along the Tulpehocken Creek. It was historically restored in 1994, but with modern amenities. The result is a gorgeous,
7,800 square foot home, complete with seven bedrooms,
four and a half baths, seven working fireplaces, a carriage barn that can serve as a four-car garage, and a stone building that
can serve as a guest house. All this on 48.52 acres of land. Worth several millions of dollars, right? Actually, no. You can have it for only $825,000. Turns out, the original
owner, Henry William Stiegel, had a temper before dying
on the property in 1785. They say you can hear him slamming doors and storming up and down the stairs. Others claim to have seen
the body of a headless man roaming the property, while
still others have seen and heard a young woman
crying in an upstairs bedroom. Charming? Yes. Spooky? Absolutely. Number four, Ann Starrett Mansion. Located in Port Townsend, Washington, this beautiful Victorian
mansion with Queen Anne architectural detailing was built in 1889. It spans 5,800 square
feet, boasts 11 bedrooms, and seven full baths. Dubbed the ‘Grandest bonbon of
them all’, it sits on a hill in the historic district
overlooking the town with gorgeous views of the Bay and Sound. The house was built by George
Starrett for his wife, Anne. As the love of his life, no
expense was spared on this home, lovingly preserved to this day. It became a boutique hotel,
which received four stars on Yelp ’til they closed it down. Currently there’s no price tag because no one wants to buy it. Turns out that the Starretts, and perhaps some of their employees, are still there. Stories abound of a woman with red hair walking about the place,
believed to be Anne. Even better, they say she’s never alone, and is always seen with a
man, believed to be George. If true, then they’re clearly
still in love with each other and with the mansion. Romantic, true, but who wants a house that comes with dead occupants? Number three, SK Pierce Mansion. Located in Gardner, Massachusetts, this house was built in
1875 by Sylvester K. Pierce, a successful chair maker. This gorgeous Victorian home boasts 6,700 square feet of space, with 10 bedrooms, three
baths, 11 foot high ceilings, marble fireplaces, and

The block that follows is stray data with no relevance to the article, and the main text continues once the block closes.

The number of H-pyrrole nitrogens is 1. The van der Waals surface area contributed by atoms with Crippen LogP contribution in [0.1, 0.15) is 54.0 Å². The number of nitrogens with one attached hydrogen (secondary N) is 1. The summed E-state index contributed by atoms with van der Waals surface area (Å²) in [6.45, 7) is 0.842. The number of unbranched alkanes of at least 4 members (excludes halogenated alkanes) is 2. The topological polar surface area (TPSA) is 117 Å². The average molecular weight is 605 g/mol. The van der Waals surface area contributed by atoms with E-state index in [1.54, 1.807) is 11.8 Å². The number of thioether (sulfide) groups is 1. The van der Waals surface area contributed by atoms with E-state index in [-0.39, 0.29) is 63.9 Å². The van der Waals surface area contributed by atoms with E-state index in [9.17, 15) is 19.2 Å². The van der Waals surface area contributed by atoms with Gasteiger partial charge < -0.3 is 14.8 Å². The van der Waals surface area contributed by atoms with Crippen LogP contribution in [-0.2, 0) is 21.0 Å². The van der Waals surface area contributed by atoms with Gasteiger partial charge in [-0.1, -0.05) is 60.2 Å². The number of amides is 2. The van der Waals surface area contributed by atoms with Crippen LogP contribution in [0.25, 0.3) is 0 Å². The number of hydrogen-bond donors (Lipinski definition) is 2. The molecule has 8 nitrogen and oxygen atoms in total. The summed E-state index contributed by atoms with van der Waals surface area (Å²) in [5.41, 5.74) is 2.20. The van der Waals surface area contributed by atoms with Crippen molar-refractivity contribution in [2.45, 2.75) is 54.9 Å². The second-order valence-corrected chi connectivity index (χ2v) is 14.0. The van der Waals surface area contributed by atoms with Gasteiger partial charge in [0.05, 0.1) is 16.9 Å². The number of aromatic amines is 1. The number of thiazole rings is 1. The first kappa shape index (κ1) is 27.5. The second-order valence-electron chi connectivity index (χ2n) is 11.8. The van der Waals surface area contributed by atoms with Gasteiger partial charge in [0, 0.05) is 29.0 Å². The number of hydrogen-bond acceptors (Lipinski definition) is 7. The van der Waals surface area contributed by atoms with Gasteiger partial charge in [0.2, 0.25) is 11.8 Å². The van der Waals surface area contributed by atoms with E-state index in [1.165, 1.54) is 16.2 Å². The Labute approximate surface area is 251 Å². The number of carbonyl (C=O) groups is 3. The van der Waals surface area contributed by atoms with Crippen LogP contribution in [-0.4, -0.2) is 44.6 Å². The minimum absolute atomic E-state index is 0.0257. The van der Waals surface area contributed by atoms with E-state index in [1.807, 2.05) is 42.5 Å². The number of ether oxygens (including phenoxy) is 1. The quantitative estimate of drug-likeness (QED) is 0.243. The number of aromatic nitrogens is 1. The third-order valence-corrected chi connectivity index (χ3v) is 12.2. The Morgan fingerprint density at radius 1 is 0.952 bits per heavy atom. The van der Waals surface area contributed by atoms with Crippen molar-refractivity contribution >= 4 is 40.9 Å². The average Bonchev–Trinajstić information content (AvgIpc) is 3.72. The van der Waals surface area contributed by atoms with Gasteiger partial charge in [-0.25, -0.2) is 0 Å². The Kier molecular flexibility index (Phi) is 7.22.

all the original windows, doorknobs, hinges, and floors. And no, it doesn’t cost
millions of dollars. You can have it all for only $329k. Far cheaper than an average
three bedroom house in the US. Why is it so cheap? Well, it’s pretty famous. For being the most haunted house in all of Massachusetts, that is. There have been seven known deaths reported in the house, including
a strangled prostitute. No surprise there, since the
house once served as a brothel. Throw in a little boy who
stares out a front window, a servant roaming the
halls, disembodied voices, and things being moved about, and you get this haunted
mansion which has featured in several shows devoted
to paranormal activity. One ghost hunting team allegedly
recorded voices saying, “Squeeze every throat.” Which could explain the
prostitute, and its undesirability. Number two, The Priestly House Located in Canton, Mississippi, this gorgeous Georgian-style house was built by Dr. James Priestly in 1852. It has four bedrooms accessed
by a grand staircase, complete with a period
kitchen, four bathrooms, a formal dining room, a
music room, parlor, library, office, sleeping porch,
pool, terrace and greenhouse, all in peak condition on an acre of land. It’s conveniently located a
block away from central Canton. After extensive renovations, it received an award in 2010 by the Mississippi Historic Trust for Outstanding Restoration. Its asking price? Originally $938,000, but
as there were no takers, they dropped it to $850,000,
but still no buyers. It’s not because of the
pathetic 9.3% discount. It’s because it’s still
occupied by the former doctor and his wife who died in the home. In 2002, the former owner
claimed to have seen a woman standing beside a doorway,
something descendants of the Priestly clan have
also reportedly seen. Others claim to have seen
a piano playing by itself, as well as candles falling out of holders. So instead of calling
it the Priestly House, perhaps they should change the name to Ghostly House, instead? Number one, Schweppe Mansion. Located in Lake Forest, Illinois, this mansion was built in
1917 by famous architect, Frederick Wainwright
Perkins, as a wedding gift for Laura Shedd and her
husband, Charles Schweppe. It spans 21,000 square feet,
boasts 12 bedrooms and 11 baths on 5.4 acres, complete
with a 400 foot beachfront. In their heyday, the Shedds
hosted European nobility, including the Duke of Windsor. Lovingly restored in 1988
by 70 craftsmen and artists, it’s a steal at only $8,950,000! That’s a bargain, given that
they were trying to sell it for $9,450,000 in 2015. Go back to 2007, and it
was going for $18 million, which means it’s now selling
a discount of over 50%! So, what gives? Turns out Laura died there
of a heart attack in 1937. Four years later, Charles
blew his brains out after leaving behind a
strange note that read, “I’ve been awake all
night, it’s terrible.” Seems that the couple, and
some of their servants, have never left the mansion. Despite being abandoned
for almost five decades, a window in the master
bedroom remained free of dust and cobwebs before renovations began. Annoying how some rich people
just can’t seem to move on. So there you have it. Would you purchase any of these houses at their discounted
prices, or do their stories put you off as much as the
rest of the population? Let us know in the comments
section down below, and thanks for watching. (mysterious music)